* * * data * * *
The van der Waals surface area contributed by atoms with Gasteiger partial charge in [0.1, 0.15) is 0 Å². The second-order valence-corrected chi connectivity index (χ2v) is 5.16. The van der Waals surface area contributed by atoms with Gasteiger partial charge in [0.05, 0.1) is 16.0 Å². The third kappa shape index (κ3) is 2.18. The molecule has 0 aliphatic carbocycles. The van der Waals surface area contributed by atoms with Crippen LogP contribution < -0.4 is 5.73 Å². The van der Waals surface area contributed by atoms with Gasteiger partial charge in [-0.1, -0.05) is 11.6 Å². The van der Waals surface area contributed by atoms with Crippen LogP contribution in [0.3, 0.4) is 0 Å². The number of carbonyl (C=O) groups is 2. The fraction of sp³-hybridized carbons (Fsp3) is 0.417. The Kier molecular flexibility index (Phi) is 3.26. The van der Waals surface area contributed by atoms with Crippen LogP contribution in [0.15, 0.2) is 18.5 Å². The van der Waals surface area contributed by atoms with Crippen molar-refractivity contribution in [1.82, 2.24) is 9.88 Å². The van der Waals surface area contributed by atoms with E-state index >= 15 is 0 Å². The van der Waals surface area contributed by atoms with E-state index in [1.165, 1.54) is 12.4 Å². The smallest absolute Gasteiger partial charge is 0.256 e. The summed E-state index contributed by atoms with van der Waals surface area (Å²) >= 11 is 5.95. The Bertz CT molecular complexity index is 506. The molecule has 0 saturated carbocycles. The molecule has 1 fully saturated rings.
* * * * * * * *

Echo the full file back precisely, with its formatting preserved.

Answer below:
The van der Waals surface area contributed by atoms with Gasteiger partial charge in [0.1, 0.15) is 0 Å². The second-order valence-corrected chi connectivity index (χ2v) is 5.16. The van der Waals surface area contributed by atoms with Gasteiger partial charge in [0.05, 0.1) is 16.0 Å². The third kappa shape index (κ3) is 2.18. The molecule has 0 aliphatic carbocycles. The van der Waals surface area contributed by atoms with Crippen LogP contribution < -0.4 is 5.73 Å². The van der Waals surface area contributed by atoms with Gasteiger partial charge in [-0.1, -0.05) is 11.6 Å². The van der Waals surface area contributed by atoms with Crippen LogP contribution in [0.3, 0.4) is 0 Å². The number of carbonyl (C=O) groups is 2. The fraction of sp³-hybridized carbons (Fsp3) is 0.417. The Kier molecular flexibility index (Phi) is 3.26. The van der Waals surface area contributed by atoms with Crippen LogP contribution in [0.15, 0.2) is 18.5 Å². The van der Waals surface area contributed by atoms with Crippen molar-refractivity contribution in [1.82, 2.24) is 9.88 Å². The van der Waals surface area contributed by atoms with E-state index >= 15 is 0 Å². The van der Waals surface area contributed by atoms with E-state index in [1.165, 1.54) is 12.4 Å². The smallest absolute Gasteiger partial charge is 0.256 e. The summed E-state index contributed by atoms with van der Waals surface area (Å²) >= 11 is 5.95. The Bertz CT molecular complexity index is 506. The molecule has 0 saturated carbocycles. The molecule has 1 fully saturated rings.